Today the US Navy plans to unleash  6,000 sailors, soldiers, airmen, Marines and Coast Guard members along with three Navy Destroyers, 200 aircrafts, untold weaponry, and a submarine to converge in war games in the Gulf of Alaska. The training exercises are scheduled to continue through June 26.
The Navy’s choice of the Gulf of Alaska – one of the most pristine places left on Earth, and at the peak of migration and breeding periods of marine life – has left locals baffled and upset.
In the last month, protests have been held in Cordova, Kodiak, and Homer, Alaska. Emily Stolarcyk, a program manager with the Eyak Preservation Council, an environmental and social change organization based in Cordova, says local communities have never before united in such a way, pointing to the 100-plus fishing vessels that joined the protest against the Navy.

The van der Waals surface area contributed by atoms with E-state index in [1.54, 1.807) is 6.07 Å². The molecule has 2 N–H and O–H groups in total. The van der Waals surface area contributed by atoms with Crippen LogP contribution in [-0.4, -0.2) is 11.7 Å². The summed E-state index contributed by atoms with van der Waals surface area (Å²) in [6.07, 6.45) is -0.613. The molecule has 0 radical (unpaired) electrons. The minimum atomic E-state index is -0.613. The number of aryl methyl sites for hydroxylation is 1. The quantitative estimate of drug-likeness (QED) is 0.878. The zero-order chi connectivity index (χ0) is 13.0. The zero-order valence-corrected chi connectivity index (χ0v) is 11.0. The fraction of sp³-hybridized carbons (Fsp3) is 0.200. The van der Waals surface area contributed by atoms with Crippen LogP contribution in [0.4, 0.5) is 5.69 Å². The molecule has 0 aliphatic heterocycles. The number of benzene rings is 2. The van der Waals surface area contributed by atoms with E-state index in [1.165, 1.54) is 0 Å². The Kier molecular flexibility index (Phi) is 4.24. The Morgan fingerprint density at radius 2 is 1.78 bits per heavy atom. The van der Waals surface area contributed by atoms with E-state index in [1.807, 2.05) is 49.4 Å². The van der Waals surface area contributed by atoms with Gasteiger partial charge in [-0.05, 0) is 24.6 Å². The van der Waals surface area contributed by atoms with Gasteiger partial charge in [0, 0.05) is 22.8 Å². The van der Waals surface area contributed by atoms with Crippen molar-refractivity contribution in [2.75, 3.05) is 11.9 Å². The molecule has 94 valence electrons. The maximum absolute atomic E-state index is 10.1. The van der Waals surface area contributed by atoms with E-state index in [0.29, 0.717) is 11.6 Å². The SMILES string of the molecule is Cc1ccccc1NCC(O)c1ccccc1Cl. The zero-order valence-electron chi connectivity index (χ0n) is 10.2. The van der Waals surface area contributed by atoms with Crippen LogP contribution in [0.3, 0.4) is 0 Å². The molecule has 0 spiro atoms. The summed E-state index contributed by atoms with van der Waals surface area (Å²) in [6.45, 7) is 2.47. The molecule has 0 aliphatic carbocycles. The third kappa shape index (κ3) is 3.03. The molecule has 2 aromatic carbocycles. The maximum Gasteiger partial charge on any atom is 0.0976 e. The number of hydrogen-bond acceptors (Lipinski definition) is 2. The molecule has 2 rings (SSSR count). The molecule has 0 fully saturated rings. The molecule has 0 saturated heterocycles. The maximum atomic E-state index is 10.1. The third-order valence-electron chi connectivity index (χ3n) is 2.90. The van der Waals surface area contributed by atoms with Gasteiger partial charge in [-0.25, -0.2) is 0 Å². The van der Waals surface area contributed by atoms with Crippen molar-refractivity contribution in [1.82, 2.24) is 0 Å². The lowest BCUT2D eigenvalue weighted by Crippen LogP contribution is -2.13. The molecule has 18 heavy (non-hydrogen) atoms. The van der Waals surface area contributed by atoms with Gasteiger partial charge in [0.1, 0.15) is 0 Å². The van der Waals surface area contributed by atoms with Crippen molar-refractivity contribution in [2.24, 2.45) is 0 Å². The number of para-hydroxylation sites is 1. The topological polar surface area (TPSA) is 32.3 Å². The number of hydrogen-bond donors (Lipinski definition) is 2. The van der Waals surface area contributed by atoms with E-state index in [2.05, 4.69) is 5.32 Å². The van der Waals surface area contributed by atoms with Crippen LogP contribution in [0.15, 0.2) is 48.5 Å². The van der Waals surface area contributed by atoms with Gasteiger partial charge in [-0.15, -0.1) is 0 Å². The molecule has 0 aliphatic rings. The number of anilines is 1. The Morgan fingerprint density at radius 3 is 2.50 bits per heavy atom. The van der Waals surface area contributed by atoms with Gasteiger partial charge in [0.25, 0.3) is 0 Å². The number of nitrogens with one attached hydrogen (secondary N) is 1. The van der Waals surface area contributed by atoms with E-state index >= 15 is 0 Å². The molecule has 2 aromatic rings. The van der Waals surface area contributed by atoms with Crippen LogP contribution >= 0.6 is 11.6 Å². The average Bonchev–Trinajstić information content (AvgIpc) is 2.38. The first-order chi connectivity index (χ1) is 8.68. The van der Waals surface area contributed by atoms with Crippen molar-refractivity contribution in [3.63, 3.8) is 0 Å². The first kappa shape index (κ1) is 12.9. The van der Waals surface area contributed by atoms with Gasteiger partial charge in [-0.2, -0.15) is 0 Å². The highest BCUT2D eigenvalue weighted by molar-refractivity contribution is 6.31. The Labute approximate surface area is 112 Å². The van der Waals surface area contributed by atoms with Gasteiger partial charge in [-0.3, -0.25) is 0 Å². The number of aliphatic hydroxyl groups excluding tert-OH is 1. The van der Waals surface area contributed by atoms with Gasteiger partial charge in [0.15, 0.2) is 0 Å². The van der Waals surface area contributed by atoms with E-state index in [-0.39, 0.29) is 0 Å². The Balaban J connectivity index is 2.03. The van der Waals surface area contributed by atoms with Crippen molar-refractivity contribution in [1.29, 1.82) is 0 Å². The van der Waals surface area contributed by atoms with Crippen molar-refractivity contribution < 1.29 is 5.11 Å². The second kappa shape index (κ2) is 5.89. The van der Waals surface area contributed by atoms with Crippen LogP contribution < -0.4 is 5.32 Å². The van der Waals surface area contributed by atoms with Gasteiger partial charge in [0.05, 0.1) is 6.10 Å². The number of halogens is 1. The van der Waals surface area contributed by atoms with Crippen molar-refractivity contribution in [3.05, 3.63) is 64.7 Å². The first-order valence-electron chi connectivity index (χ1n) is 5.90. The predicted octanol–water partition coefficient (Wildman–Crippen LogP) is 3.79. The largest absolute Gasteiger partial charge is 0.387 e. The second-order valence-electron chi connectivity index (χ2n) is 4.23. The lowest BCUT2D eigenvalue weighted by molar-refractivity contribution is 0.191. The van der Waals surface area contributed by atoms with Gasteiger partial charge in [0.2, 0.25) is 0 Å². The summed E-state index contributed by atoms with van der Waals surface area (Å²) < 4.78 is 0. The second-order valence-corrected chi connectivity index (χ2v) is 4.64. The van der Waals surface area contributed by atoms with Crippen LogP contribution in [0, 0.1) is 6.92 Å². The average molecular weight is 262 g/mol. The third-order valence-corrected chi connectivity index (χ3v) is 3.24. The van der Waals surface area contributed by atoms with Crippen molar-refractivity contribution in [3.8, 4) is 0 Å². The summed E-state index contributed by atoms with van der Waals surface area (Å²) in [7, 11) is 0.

“It was incredible to see the commercial fleet turnout and unite like that with tons of support from people on shore as well,” she says.
Regional tribal villages have also been vocal in their opposition, worried that the Navy’s trainings could affect their subsistence foods. Several tribes have passed resolutions opposing the trainings and others are requesting formal government-to-government consultations regarding the plans. Local people are also concerned about the possible impacts on marine life.
According to Stolarcyk, the Navy has not been receptive to these concerns. “The Navy is refusing to negotiate at all with local communities,” she says.
The Navy has conducted Northern Edge training exercises in Alaska every two years since 1994. In 2011, the Navy expanded the scope of their training exercises and the use of the highly controversial low-frequency active sonar was authorized for the first time. The 2013 training was cancelled due to the federal government’s budget crisis.